(Philippians 2:2-4) — 2 complete my joy and be of the same mind, by having the same love, being united in spirit, and having one purpose. 3 Instead of being motivated by selfish ambition or vanity, each of you should, in humility, be moved to treat one another as more important than yourself. 4 Each of you should be concerned not only about your own interests, but about the interests of others as well. (NET)
(Extended context: Philippians 2:1-11)
The only way for us to have the “same mind, same love, to be united in spirit, having one purpose,” (vs. 2), is to be totally selfless, to walk in sincere humility, to think more highly of others than we do of ourselves. The Christian life is not about us. It’s about Jesus and serving Him, which always has the welfare of others in view — which begins at home, then to the local assembly of believers. Together we take the love of Christ out into the world, advancing His kingdom.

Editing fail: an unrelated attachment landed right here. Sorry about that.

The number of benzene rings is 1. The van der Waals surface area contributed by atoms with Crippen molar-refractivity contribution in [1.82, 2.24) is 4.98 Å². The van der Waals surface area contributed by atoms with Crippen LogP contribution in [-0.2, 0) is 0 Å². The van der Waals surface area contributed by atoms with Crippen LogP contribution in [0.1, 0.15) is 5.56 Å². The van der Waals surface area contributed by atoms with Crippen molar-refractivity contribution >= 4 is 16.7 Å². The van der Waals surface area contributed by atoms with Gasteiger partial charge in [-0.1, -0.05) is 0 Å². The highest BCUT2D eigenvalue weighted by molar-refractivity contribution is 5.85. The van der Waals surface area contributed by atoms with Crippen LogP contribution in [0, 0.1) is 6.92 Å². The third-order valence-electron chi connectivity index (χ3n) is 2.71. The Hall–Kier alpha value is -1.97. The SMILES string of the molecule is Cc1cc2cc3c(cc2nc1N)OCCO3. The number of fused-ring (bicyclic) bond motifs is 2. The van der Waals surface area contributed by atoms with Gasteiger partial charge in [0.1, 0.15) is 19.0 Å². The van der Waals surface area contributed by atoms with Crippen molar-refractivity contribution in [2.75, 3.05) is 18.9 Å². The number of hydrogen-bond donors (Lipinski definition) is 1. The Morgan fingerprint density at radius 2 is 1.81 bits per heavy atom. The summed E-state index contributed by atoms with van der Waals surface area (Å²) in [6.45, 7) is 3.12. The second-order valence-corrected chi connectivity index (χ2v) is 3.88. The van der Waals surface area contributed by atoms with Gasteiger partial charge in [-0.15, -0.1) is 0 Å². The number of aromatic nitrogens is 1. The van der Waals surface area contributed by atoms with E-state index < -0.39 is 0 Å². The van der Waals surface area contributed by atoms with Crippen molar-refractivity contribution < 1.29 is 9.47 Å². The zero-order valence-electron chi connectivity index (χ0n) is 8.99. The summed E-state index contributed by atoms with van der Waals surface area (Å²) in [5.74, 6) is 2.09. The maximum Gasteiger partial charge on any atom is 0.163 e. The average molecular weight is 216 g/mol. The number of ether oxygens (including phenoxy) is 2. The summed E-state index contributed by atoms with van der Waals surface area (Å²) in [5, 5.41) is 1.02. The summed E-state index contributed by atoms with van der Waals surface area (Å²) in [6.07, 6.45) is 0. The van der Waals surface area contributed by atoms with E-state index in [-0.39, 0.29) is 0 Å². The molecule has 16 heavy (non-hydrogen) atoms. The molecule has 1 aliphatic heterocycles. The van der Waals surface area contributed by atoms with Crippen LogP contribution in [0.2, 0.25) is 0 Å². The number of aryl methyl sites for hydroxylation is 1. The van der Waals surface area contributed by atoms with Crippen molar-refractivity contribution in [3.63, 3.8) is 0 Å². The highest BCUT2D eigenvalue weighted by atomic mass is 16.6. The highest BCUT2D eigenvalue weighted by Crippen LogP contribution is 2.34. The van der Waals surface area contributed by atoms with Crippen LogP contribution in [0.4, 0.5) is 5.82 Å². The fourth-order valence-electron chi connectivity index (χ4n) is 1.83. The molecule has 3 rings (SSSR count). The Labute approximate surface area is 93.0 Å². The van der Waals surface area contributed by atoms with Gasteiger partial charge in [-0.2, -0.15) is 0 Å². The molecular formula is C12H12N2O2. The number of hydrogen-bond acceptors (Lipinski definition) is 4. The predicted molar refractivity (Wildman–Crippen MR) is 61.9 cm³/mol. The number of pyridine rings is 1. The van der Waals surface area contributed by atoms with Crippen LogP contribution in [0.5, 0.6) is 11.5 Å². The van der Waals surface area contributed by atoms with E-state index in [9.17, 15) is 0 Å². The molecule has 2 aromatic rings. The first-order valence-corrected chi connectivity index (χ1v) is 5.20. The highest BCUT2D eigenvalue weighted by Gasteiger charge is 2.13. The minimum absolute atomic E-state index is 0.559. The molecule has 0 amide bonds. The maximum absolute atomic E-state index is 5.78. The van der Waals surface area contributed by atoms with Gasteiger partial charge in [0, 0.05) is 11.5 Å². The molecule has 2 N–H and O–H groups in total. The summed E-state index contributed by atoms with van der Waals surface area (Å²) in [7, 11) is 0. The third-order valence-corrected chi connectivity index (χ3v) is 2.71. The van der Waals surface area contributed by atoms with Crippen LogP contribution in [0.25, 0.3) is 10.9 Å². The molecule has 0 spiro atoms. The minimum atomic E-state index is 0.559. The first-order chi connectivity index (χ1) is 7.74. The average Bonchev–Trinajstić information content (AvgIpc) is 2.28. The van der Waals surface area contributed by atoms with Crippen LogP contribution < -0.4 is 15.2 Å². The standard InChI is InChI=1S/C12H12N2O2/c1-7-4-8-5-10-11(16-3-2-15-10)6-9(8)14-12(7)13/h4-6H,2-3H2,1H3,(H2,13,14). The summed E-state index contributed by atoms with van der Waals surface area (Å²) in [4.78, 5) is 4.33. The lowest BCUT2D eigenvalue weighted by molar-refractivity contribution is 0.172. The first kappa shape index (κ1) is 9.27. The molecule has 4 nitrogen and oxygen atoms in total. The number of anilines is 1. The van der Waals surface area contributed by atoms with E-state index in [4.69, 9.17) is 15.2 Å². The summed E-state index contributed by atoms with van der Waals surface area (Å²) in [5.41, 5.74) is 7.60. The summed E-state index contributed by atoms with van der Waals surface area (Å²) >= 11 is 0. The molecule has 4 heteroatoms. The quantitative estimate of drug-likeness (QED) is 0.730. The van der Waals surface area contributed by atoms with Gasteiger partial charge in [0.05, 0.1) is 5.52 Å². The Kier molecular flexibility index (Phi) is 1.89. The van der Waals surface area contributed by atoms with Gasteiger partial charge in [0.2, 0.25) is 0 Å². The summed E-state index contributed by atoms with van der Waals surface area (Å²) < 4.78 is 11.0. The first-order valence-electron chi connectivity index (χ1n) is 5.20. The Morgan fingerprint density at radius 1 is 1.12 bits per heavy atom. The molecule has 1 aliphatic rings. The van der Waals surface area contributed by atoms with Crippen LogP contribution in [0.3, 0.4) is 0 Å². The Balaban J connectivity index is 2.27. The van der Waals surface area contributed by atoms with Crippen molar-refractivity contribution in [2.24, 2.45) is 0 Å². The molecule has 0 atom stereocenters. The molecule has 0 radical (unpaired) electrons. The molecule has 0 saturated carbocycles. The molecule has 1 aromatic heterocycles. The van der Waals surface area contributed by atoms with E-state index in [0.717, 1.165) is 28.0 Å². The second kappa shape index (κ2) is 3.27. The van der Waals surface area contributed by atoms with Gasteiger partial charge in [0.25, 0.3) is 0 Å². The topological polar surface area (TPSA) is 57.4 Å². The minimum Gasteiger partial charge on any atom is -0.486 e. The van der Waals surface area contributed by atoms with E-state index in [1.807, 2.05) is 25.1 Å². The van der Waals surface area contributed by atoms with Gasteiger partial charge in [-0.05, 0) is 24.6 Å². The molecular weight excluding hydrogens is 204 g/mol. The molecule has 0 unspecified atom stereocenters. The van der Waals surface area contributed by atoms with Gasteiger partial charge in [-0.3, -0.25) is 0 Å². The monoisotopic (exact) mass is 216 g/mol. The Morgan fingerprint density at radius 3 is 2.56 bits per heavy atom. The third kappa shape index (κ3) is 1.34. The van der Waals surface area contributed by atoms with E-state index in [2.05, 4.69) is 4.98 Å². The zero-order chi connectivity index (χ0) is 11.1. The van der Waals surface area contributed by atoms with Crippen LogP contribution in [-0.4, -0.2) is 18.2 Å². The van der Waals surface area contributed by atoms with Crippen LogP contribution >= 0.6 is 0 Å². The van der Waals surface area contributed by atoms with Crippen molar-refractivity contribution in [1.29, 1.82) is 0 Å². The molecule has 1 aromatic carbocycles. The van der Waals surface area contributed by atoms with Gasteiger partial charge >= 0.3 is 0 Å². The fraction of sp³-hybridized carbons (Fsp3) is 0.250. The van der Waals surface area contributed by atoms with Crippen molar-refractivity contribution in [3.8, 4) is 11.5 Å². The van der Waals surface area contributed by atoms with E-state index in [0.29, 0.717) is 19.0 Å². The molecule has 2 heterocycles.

There’s no room for selfish pursuits in the Christian life. There’s no room for vanity and pride. A desire for attention and glory and personal gain, is not what characterizes a follower of Christ. Those who place the focus on themselves – their wants and their needs – are not placing the focus where it belongs, and that’s on Jesus and His will. Everything we do and say is to be for the purpose of bringing glory to Christ. As Christians, we’re to give Him the highest place of honor in our lives, which always gives honor to other people. For the Christian life is a selfless life. Our purpose in life is never about ourselves, but always about serving the purposes of Christ. We’re not to seek to advance ourselves, but rather, we’re to seek to advance the Kingdom of Christ, both corporately in the context of the local assembly, and in our own personal lives. Such a life always has the spiritual and material needs of others in view. Corporately, we can only do that when we’re walking in selfless harmony with one another.